Moving up along the west coast we reach Jõulumäe, which every young skier has visited at least once, as at least one competition is held here every winter. Mart Kevin describes this ski centre in Pärnu County, which is characterised by its lovely pine forests, dunes and excellent tracks: “Jõulumäe has natural snow tracks that are pretty easy going, and where you can enjoy privacy and a beautiful natural setting,” he says. “Compared to South Estonia, Jõulumäe is slightly less snowy, but every year its amazing track workers manage to prepare top-class ski tracks using snowmaking machines and artificial snow stored over the summer, with not a single bit of uneven ground underfoot!Artificial tracks are made rather narrower in Jõulumäe, but with a very thick base. It’s thanks to this that they last well into late spring, when the sun’s shining and the weather’s warm. As long as the tracks are still maintained in spring, skiing on a quality track at this time of year in Estonia is a unique feeling that can only be enjoyed in a few places around the country.”


“The best new track for us in Lääne County in recent years is found at the only real ski centre in Palivere,” says Mart Kevin. He has nothing but praise for the person who takes care of the track. “Considering how flat Lääne County is, the Palivere track utilises Pikajalamäe’s ascents really well, twisting up and down several times, making the track both varied and versatile,” he explains. “Along with the partially lit ski track, there’s also a sledding and tubing slope with a lift that’s open from time to time.” He adds that the six-kilometre track is definitely worth discovering.


Around Aegviidu we find a network of tracks that offer Tallinn residents an unrivalled skiing experience. Mart Kevin points out that the area represents the perfect opportunity for people living in North Estonia to prepare for the Tartu Marathon. "The 65 kilometre Kõrvemaa-Aegviidu-Nelijärve-Jäneda-Valgehobusemäe circuit is an ideal benchmark,” he notes. “The entire course offers a classic experience: it may be light in snow in places due to intermittent snowfall, but the tracks at the Kõrvemaa and Valgehobusemäe centres are constantly maintained.” He adds that those who do not like to drive can come by train and leave their belongings at the Aegviidu Health Depot, which is situated just 50 metres from the railway station.

“The tracks start next to the station, and you can choose between heading towards Kõrvemaa or hitting the President’s hiking trail, which also leads to the Valgehobusemäe hiking trail,” he explains, having completed the routes many times himself. Mart Kevin has plenty of inspiring ideas. He shares them generously, starting with the suggestion of skiing from one centre to another, taking a short break, practising double-push skiing on the Valgehobusemäe hiking trail, which is 8 kilometres long and crosses the President’s hiking trail, going down the Kõrvemaa tracks along the streams through untouched bogs and forests, choosing 19 kilometre and 24 kilometre routes, and more. The skier remarks that the President’s hiking trail, which is 10 kilometres long (Aegviidu-Nelijärve-Jäneda), is relatively narrow and more commonly frequented by walkers, and that road crossings have to be taken into account as well. “If there are snowboarding or downhill skiing enthusiasts in your family, the Valgehobusemäe lift slope is just waiting to be discovered,” he adds, rounding off his exciting and information-packed list.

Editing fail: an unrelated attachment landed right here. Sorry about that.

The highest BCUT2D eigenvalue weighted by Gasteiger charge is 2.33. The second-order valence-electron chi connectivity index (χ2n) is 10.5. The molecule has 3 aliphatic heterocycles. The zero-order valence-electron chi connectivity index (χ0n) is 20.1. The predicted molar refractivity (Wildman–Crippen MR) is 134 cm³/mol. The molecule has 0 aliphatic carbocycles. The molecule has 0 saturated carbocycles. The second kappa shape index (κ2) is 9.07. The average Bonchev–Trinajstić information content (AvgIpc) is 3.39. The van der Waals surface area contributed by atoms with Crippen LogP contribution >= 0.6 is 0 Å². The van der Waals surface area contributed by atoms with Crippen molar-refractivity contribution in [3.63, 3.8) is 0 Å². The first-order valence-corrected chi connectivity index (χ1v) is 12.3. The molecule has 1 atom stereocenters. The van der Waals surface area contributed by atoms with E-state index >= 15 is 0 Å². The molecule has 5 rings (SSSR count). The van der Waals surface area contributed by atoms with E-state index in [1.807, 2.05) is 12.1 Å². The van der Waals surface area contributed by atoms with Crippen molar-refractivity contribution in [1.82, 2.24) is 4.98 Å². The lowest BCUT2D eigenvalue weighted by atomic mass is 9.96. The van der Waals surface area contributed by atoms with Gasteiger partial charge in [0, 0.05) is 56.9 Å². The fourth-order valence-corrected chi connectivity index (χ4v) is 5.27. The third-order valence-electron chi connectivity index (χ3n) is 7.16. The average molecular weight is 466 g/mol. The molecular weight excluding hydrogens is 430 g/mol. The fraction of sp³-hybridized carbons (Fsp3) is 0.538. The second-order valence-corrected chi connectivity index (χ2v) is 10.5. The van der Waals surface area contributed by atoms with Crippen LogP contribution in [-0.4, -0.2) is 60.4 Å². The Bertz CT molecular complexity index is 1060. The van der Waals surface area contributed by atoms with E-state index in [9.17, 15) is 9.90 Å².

“Let’s round out our voyage of discovery in the capital!” Mart Kevin smiles. “We chose Pirita out of all Tallinn’s sites because it probably has one of the most frequently used health trails in Estonia. For Tallinn residents, Nõmme, Keila and other nearby ski tracks are also ideal training locations. It depends where you live and where it’s most convenient for you to go. When it snows enough, there’s a scenic route along the Pirita River, just 10 minutes from the city centre. It’s worth remembering that the track can get quite crowded at peak times and that parking can be difficult nearby.” He recommends approaching from Kloostrimetsa and the Velotrek side and crossing the Lükati ski bridge, where it is usually calmer and easier to go at your own pace. “The route’s characterised by rather flat terrain, with short, steep river valley ascents,” he explains. “We like to do short accelerated climbs on those ascents. You might want to try it as well!”